The Flight and Funk of Creativity

by | being a writer, inspiration | 4 comments

Last year, I departed Italy on October 31st. This year, I left for Italy on October 31st. I could get really heady about that and how it’s a day of death and renewal, but it’s likely just coincidence.

Anyway, I’m back in Italy.

My friends are getting married in Rome over Thanksgiving, and not being one to waste an entire ticket to Europe on only a few days of festivity, I contacted the woman for whom I housesat last year and she was happy to have me back for another three weeks.

Travel magic.

It’s a beautiful, rural three-storey stone home. As rustic as it gets, but with all the conveniences a modern day woman needs: hot water, WiFi, flushing toilets . . . that’s it, right?

Last time I was here, I’d been living in Los Angeles and was eager to get away from everybody. Eager to be alone, to have empty space in which to begin and create life as a writer.

This time around, I’m not coming from a bustling city; I’m coming from the better part of a year already spent in a general state of solitude.

This time, I looked to the housesit as more of a trial in ascetic living. A good trial. But a trial. A stoic house arrest.

a tuscany stone up on a verdant hill

Why go to Italy and keep myself on house arrest? Well, just because I’m here doesn’t mean I can act like a tourist. Being homeless and all, since I had to buy the ticket here it made more sense to live for free on this side versus figuring out a November housesit in the States.

So, I try to live like I would live anywhere else. But no car, no bustling town nearby, and no people. Just hiking trails in the backyard, two dogs, an insane cat, and three jumpy alpacas.

The time difference means that friends and the social media world are mostly inactive while I work. What a distraction that eliminates. And what a separateness.

The isolated location means there are no male disturbances (except for a 64-year-old Luciano. He’s been separated from his wife of forty-two years for the last five. But . . . they still live together. Thus, he finds excuses to pop over and check on helpless Meggan. Do I need help obtaining the wild boar you hunted over the weekend? Yes, yes Luciano, I do.)

This place is incredible. It’s everything you could want in a house arrest.

But the first ten days here I struggled. My productivity wasn’t at last year’s level, and I fell into a funk.

The Funk of Fruitlessness

I wanted half of my working day to be sucked up by reading books—it’s a favorite past time and this place is perfect for it. It was on my to-do list, but after eight hours at the computer editing or writing, my brain would be turned to mush.

The lack of achievement on this basic task began to chew away at the base of my brain.

I was disappointed in myself and feeling listless from my inability to explain why I was failing. I guess I’d fallen into the trap of expectations: I’d expected to read as much as last year, and I wasn’t.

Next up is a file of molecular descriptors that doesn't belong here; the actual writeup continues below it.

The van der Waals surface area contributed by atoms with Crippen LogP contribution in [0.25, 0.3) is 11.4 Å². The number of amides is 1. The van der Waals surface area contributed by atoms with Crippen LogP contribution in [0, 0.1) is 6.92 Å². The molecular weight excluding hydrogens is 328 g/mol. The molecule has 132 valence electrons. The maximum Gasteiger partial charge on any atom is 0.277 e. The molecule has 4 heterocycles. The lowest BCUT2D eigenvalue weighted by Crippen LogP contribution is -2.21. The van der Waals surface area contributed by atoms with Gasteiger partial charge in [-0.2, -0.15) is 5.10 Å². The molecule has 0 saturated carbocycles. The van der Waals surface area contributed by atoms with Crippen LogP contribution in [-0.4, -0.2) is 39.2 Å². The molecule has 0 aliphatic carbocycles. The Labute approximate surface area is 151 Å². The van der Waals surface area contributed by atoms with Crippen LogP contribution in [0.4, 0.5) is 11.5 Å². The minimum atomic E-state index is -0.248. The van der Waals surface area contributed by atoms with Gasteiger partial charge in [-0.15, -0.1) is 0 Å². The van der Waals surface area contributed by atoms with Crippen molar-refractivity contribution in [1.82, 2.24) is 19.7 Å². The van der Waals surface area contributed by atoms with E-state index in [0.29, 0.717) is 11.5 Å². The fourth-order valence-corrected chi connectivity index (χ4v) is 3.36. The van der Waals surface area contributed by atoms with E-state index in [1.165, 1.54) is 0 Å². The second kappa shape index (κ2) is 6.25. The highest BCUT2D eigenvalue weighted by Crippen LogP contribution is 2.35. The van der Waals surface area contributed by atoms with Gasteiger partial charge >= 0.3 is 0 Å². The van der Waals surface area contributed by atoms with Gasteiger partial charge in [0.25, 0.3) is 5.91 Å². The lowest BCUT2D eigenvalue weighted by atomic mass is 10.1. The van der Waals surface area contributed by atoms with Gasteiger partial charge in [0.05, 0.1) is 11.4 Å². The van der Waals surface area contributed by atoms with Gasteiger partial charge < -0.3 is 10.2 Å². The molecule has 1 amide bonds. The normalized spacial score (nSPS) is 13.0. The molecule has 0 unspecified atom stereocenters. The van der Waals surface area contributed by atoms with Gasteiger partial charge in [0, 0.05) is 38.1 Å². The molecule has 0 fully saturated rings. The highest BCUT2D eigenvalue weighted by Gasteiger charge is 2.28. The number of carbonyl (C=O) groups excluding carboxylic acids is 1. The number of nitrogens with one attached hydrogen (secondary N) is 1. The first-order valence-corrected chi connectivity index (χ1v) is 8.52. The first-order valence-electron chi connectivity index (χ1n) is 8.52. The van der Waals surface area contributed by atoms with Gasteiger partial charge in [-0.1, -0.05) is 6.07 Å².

(expectations: so insidious that you forget your own advice within weeks of disseminating it at-length.)

overlooking hills and mountains in italy

I finally figured out the problem. The solution was embarrassingly simple.

Say you’re a cellist. You’re invited to play at a symphony and you study the music, practice, join with the others, and—sheet music before you—you play the show of a lifetime.

You’re invited back next year, you practice and study, and show up on the day of the show without the sheet music. You’ve done this before, you know your potential. And you screw up. Over and over. Symphony ruined.

Me? I’ve been showing up each day without sheet music. I expected success without infrastructure—to simply fall into the pattern of productivity since I’d been productive in this environment before.

The crucial ingredient—my sheet music—was not available time or to-do lists, but scheduling.

I know. Stupid. Easy. Ridiculous.

 

What Gets Measured Gets Mastered

I had a goal and an expectation. I didn’t have a plan.

I want to believe that I am more complex than that, my issues more teeming with existential undertow. But all it took was scheduling out my day with a specific timing plan to get me back on track.

I’m disappointingly simple: there are things that make me work well, and things that don’t. I get lost in tasks if there’s no clock to measure and dictate progress. What gets measured gets mastered.

For you, it might be some other simple ingredient. Scheduling is my productivity hack, but maybe you need background music, timed breaks, or a specific routine.

If you’re cocky like me, you like to think you can side-step your basic needs. Do things however you want, whenever you want. You assume your creativity to flow gently, unfettered. But nay, she is a fickle creature of the mental underworld.

Measured, logical actions help lure her out and provide a safe space in which to play.

Sometimes, creativity has to be prompted and hacked with the utter lack thereof (i.e. boring logic and tactics). It’s a hard lesson to accept, but that ol’ dame creativity seems hellbent on teaching it.


 

What are your productivity hacks? Do you forget them? Leave a comment below. But also get an email when I post something new.

(p.s. all these are my pics of the current digs)

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